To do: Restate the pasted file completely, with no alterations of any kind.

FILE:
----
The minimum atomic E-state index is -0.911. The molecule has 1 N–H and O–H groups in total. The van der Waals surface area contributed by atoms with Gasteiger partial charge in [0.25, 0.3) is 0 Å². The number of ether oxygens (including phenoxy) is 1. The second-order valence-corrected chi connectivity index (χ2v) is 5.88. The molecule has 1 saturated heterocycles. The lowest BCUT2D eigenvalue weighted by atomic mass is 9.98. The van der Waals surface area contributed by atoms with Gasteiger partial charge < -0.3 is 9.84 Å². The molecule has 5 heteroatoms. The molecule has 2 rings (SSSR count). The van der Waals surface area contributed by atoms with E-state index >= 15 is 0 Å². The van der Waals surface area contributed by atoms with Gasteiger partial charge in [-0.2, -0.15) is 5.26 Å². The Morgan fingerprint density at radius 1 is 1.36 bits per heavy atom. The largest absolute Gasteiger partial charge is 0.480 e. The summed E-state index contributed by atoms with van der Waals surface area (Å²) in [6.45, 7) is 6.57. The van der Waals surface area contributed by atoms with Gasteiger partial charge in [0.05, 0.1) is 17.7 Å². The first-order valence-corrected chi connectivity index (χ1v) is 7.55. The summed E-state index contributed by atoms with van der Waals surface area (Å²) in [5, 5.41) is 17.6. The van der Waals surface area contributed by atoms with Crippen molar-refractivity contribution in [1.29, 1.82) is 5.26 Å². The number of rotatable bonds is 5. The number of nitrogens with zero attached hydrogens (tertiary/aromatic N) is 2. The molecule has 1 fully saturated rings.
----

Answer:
The minimum atomic E-state index is -0.911. The molecule has 1 N–H and O–H groups in total. The van der Waals surface area contributed by atoms with Gasteiger partial charge in [0.25, 0.3) is 0 Å². The number of ether oxygens (including phenoxy) is 1. The second-order valence-corrected chi connectivity index (χ2v) is 5.88. The molecule has 1 saturated heterocycles. The lowest BCUT2D eigenvalue weighted by atomic mass is 9.98. The van der Waals surface area contributed by atoms with Gasteiger partial charge < -0.3 is 9.84 Å². The molecule has 5 heteroatoms. The molecule has 2 rings (SSSR count). The van der Waals surface area contributed by atoms with E-state index >= 15 is 0 Å². The van der Waals surface area contributed by atoms with Gasteiger partial charge in [-0.2, -0.15) is 5.26 Å². The Morgan fingerprint density at radius 1 is 1.36 bits per heavy atom. The largest absolute Gasteiger partial charge is 0.480 e. The summed E-state index contributed by atoms with van der Waals surface area (Å²) in [6.45, 7) is 6.57. The van der Waals surface area contributed by atoms with Gasteiger partial charge in [0.05, 0.1) is 17.7 Å². The first-order valence-corrected chi connectivity index (χ1v) is 7.55. The summed E-state index contributed by atoms with van der Waals surface area (Å²) in [5, 5.41) is 17.6. The van der Waals surface area contributed by atoms with Crippen molar-refractivity contribution in [1.29, 1.82) is 5.26 Å². The number of rotatable bonds is 5. The number of nitrogens with zero attached hydrogens (tertiary/aromatic N) is 2. The molecule has 1 fully saturated rings.